Power, real power, is about having the ability to refit societal frameworks to meet your needs; fixing court cases, reframing laws, commandeering public assets and bending the public mind to your will.

We see it across Africa, through the Middle East, in the non-tiger economies of Asia. It flourishes in Russia and China and positively blooms in North Korea.

But in truth we don’t see much of it here.

The rather dreary truth is that we have a robust democracy — an independent judiciary, governments that can be rotated without blood, an army that follows instruction, a fundamentally honest and enquiring media and systems of distribution where corruption is irritatingly rare. Our society works pretty well despite the best efforts of petty propagandists like me.

Within the context of a stout society of course power is exercised, and this takes many forms, but most of them are ultimately expressions of a larger public will.

The pollsters who advise politicians are not actually powerful; they are the prism through which decision-makers can find out what Peter and Peggy from Penrith fret about, thus allowing populist policies to be reflected back.

The factional leaders who claim to enthrone prime ministers are, in fact, cogs in a complex machine driven by municipal opinion, shaped by enthusiasts and limited by publicly acceptable solutions.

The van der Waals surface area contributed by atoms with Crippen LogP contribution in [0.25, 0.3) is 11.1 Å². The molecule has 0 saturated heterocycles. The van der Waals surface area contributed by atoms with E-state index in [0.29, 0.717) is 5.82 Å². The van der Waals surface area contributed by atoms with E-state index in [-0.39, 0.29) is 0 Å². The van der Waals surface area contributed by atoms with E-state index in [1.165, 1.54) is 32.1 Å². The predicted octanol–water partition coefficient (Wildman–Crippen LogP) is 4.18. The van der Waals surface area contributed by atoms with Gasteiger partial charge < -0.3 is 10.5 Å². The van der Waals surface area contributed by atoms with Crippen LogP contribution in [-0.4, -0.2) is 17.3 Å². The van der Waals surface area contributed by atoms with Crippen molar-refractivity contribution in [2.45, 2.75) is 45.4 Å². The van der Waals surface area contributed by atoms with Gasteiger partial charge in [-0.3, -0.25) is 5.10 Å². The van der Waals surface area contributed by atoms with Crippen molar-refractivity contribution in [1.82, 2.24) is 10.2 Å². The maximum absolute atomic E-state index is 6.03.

The aspirations of union bosses are tempered by the needs of their constituents, broader community attitudes and fiscal imperatives.

The Bolts and Jones and Mitchells of the media have clout, but are similarly captured by the need to resonate with the public they inform.

The spin doctors, the GetUp!s, the vested interest groups and dodgy lobbyists can only tell their favoured version of the truth; lies rarely succeed with major issues. The corporations can only press their case to a limited degree.

And for every poll-driven politician, shock jock, factional overlord, union heavy, liar for hire, activist or corporate opportunist there is a corresponding public antidote.

In short, we have successfully built a system of checks and balances that makes industrial-scale abuse of power an exceptional thing. The machinery works.

Power in Australia is actually better characterised as undue influence and there are two keys to this — patience and cash.

Patience is important, because setting up a situation in which your view is supported eats time, as you need to help put sympathetic decision makers into positions of influence, and this takes years.

Activists may have the patience, but not the cash. Governments have the cash, but not the patience. The only group with that much money and patience is large corporates, and the bigger they are, the more potent.

I believe that the most powerful influence on policy outside government comes from our largest corporates. But their 10-year plans are designed to build an environment in which their operations can thrive, rather than subvert the public will. And invariably they have an eye to societal benefit too; most people running companies are pretty decent humans.

So what do I think? I think power here is limited, abuse of it is rare, and our society has a boring equilibrium to keep it largely thus.

*Toby Ralph is a freelance strategist and public relations specialist who has worked for a range of clients including tobacco companies, the nuclear waste industry, banks and the National Farmers’ Federation. He’s The Power Index #8 most powerful spinner and adviser — and told them he’ll “work for anyone who pays me”.

Peter Fray

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Peter Fray
Editor-in-chief of Crikey